The Complete Works in Philosophy, Politics and Morals of the late Dr. Benjamin Franklin, Vol. 1 [of 3]

By Benjamin Franklin

Page 199

clouds, by John Canton, M. A. and F. R. S._


_Dec. 6, 1753._

EXPERIMENT I.

From the cieling, or any convenient part of a room, let two
cork-balls, each about the bigness of a small pea, be suspended by
linen threads of eight or nine inches in length, so as to be in
contact with each other. Bring the excited glass tube under the
balls, and they will be separated by it, when held at the distance
of three or four feet; let it be brought nearer, and they will stand
farther apart; entirely withdraw it, and they will immediately come
together. This experiment may be made with very small brass balls
hung by silver wire; and will succeed as well with sealing-wax made
electrical, as with glass.


EXPERIMENT II.

If two cork-balls be suspended by dry silk threads, the excited tube
must be brought within eighteen inches before they will repel each
other; which they will continue to do, for some time, after the tube
is taken away.

As the balls in the first experiment are not insulated, they cannot
properly be said to be electrified: but when they hang within the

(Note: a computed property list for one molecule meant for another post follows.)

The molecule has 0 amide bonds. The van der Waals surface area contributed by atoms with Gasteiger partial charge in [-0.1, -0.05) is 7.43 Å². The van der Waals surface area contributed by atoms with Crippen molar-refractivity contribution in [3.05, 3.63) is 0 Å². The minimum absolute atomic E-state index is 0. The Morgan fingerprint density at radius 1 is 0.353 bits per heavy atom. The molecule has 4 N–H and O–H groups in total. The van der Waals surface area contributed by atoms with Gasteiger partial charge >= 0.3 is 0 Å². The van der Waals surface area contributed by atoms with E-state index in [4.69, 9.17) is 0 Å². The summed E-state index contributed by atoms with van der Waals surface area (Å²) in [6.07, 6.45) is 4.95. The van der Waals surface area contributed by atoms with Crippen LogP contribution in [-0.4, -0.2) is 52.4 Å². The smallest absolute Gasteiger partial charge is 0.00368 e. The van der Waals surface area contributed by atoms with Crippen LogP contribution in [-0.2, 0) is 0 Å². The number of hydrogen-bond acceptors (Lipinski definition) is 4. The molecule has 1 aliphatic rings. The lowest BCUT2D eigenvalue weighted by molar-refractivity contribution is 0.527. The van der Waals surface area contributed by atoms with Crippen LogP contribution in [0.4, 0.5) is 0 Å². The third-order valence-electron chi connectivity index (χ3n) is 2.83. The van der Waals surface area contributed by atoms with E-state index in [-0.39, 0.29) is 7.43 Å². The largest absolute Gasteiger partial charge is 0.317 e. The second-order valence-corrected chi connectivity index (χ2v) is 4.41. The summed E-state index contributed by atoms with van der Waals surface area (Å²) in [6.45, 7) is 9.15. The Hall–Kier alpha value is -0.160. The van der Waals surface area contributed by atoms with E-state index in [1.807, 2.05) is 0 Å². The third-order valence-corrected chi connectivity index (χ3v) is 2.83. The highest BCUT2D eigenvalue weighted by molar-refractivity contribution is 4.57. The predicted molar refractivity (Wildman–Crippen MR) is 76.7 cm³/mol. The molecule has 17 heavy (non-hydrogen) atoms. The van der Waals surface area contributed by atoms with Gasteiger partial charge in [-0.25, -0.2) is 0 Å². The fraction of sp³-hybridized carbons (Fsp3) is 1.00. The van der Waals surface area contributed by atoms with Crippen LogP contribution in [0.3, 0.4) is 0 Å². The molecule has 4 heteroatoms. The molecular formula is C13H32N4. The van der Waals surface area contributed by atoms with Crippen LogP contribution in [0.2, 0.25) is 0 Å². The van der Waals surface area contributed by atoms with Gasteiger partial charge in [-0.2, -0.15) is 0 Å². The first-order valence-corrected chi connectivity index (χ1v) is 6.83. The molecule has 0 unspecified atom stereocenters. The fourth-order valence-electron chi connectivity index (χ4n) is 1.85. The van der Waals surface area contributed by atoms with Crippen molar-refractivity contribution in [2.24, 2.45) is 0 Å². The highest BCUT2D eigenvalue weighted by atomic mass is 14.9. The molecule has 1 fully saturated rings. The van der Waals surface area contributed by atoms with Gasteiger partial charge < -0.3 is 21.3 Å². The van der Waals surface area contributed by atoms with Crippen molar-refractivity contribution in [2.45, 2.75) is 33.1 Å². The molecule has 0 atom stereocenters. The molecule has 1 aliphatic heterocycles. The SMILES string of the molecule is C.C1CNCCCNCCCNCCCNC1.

atmosphere of the excited tube, they may attract and condense the
electrical fluid round about them, and be separated by the repulsion
of its particles. It is conjectured also, that the balls at this
time contain less than their common share of the electrical fluid,
on account of the repelling power of that which surrounds them;
though some, perhaps, is continually entering and passing through
the threads. And if that be the case, the reason is plain why the
balls hung by silk, in the second experiment, must be in a much more
dense part of the atmosphere of the tube, before they will repel each
other. At the approach of an excited stick of wax to the balls, in
the first experiment, the electrical fire is supposed to come through
the threads into the balls, and be condensed there, in its passage
towards the wax; for, according to Mr. Franklin, excited glass
_emits_ the electrical fluid, but excited wax _receives_ it.


EXPERIMENT III.

Let a tin tube, of four or five feet in length, and about two inches
in diameter, be insulated by silk; and from one end of it let the
cork-balls be suspended by linen threads. Electrify it, by bringing
the excited glass tube near the other end, so as that the balls
may stand an inch and an half, or two inches, apart: then, at the
approach of the excited tube, they will, by degrees, lose their
repelling power, and come into

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Text Comparison with Franklin's Autobiography (Eclectic English Classics)

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=119.